I’ve often wondered how ’50s rocker Buddy Holly would have evolved had he not unfortunately and tragically died young at the age of 22 in a 1959 Iowa plane crash that not only dimmed his bright light, but also those of Ritchie Valens and J.P. “The Big Bopper” Richardson. Would he have gone on to even bigger fame and success, or would he have simply burned out and faded away like many of his ’50s brethren like Little Richard and Jerry Lee Lewis? Would he have joined the army, just like Elvis Presley, and dropped out of music for a time? Would he have, as I somewhere read, gone on to make music that was much more ornate and orchestrated, moving more and more in line with pop sensibilities? What would have happened? Alas, thinking about how Holly, a rockabilly and rock pioneer, would have evolved is mere conjecture. All we have is a spate of songs that he recorded essentially over a truncated year-and-a-half period, and that’s it, that’s all.
So what makes this recent tribute compilation of covers, Rave on Buddy Holly, so interesting is that it offers a bit of a peek of insight into what it would have been like if Holly had been born in 1989 instead of 1936. This collection of 19 songs, covered by the likes of rock and punk legends from the 1960s and ’70s such as Paul McCartney, Lou Reed, Patti Smith, Nick Lowe, and John Doe of X fame, as well as a bevy of A-listers in the indie rock scene such as Modest Mouse, My Morning Jacket, She & Him, The Black Keys, and others, is interesting in that it throws a modern template on the songs of Holly: while some of the tracks don’t move very far from the original DNA of Holly’s tunes, some — such as Kid Rock’s soulful cover of “Well All Right” — offer a bit of a twist on the formula, forcing one to wonder just what Holly could have done with modern recording technology at his fingertips. That’s the most valuable thing that can be gleamed from this variable collection, which has its share of highlights and lowlights.
There’s a reason why a bevy of different artists have been collected here on this compilation tied to the 75th anniversary of Holly’s birth, ranging from rapper Cee Lo Green to soulful indie rocker Florence + the Machine. Holly simply had a profound and lasting impact on many different musicians spanning many different styles of music. Without Holly, there might not be any Beatles — or Beatles that we recognize in their popular early incarnation. Without Holly, it wouldn’t have been cool for Elvis Costello to wear glasses on stage. Without Holly, Weezer’s most famous song wouldn’t even exist. Holly has been covered by everyone from Linda Ronstadt to the Rolling Stones to John Mellencamp to Bruce Springsteen to the Grateful Dead to, believe it or not, power-rock trio Rush. (Their debut 1973 single, which the band is now more or less embarrassed by and has never properly re-released on compact disc, featured a cover of Holly’s “Not Fade Away” as its A-side.) Holly might not be talked about as much as Elvis Presley — and I’m hard pressed to remember the last time I heard Holly on oldies radio — but he’s an important figure in the annals of early rock and roll, which is particularly astonishing when you consider he was barely out of his teens when he wrote his most famous compositions. You have to figure that a wide plethora of artists were champing at the bit to cover him.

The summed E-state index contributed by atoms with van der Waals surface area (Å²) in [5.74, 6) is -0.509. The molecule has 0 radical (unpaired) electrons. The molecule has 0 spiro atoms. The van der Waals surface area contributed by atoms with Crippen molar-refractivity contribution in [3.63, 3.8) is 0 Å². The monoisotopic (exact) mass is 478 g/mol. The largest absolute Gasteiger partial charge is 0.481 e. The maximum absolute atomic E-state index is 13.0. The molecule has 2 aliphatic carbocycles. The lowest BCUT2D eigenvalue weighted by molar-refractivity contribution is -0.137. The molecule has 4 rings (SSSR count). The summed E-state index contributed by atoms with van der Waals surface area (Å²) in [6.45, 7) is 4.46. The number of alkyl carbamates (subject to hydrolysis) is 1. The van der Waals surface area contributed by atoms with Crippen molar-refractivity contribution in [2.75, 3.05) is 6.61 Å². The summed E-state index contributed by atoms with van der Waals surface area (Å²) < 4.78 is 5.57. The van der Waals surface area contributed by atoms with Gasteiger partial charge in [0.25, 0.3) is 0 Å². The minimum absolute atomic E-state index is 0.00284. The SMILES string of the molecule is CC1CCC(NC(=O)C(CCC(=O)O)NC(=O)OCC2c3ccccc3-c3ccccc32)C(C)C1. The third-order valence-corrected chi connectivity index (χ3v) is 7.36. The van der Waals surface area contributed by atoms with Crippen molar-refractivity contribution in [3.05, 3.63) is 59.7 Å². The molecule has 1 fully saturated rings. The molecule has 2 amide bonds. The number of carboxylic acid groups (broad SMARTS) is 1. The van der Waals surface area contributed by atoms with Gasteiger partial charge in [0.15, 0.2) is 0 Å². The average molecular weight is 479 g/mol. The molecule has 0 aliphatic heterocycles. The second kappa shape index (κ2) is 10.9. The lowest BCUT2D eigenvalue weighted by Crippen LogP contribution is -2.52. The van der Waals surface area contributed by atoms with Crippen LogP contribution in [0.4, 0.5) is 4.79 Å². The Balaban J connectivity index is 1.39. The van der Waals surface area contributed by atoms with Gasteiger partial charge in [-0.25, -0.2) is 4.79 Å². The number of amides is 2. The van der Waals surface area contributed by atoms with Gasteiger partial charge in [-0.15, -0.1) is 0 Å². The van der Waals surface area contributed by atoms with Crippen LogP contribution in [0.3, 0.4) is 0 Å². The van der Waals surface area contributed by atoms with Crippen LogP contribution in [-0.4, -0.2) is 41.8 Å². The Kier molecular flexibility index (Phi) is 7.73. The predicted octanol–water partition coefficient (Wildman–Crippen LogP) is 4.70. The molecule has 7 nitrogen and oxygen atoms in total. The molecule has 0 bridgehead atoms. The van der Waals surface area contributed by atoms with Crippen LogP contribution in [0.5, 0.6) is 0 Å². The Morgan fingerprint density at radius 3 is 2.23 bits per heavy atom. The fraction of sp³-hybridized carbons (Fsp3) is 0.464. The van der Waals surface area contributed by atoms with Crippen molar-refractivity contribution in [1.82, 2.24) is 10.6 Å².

On Rave on Buddy Holly, the general rule of thumb seems to be that the better reinterpretations generally, but not always, go to the younger indie rockers. I think the reason for that is that, with a greater distance away from this rock idol that they possess, they were probably less reverent than some of the old timers who had been born when Holly was still around. It simply seems that some of those from the older generation had put Holly on a pedestal and didn’t want to stray too far away from the roots of Holly’s sound, which tends to make their contributions a little less interesting. In fact, one of the more intriguing contributions comes from, of all people, Kid Rock. His take on “Well All Right” might just be the one thing on this compilation that you can really put under the microscope and marvel at with its big brassy horns, gorgeous slide guitar, and a mere shaker and handclaps providing the base beat. It’s really soulful and transformative, and utterly remarkable. I can’t believe that I’m actually defending the former foul-mouthed rap-rocker in print, but his involvement in Rave on Buddy Holly is one of the things that make you stop in your tracks and really wonder if this would have been the route Holly would have gone off in had he lived longer.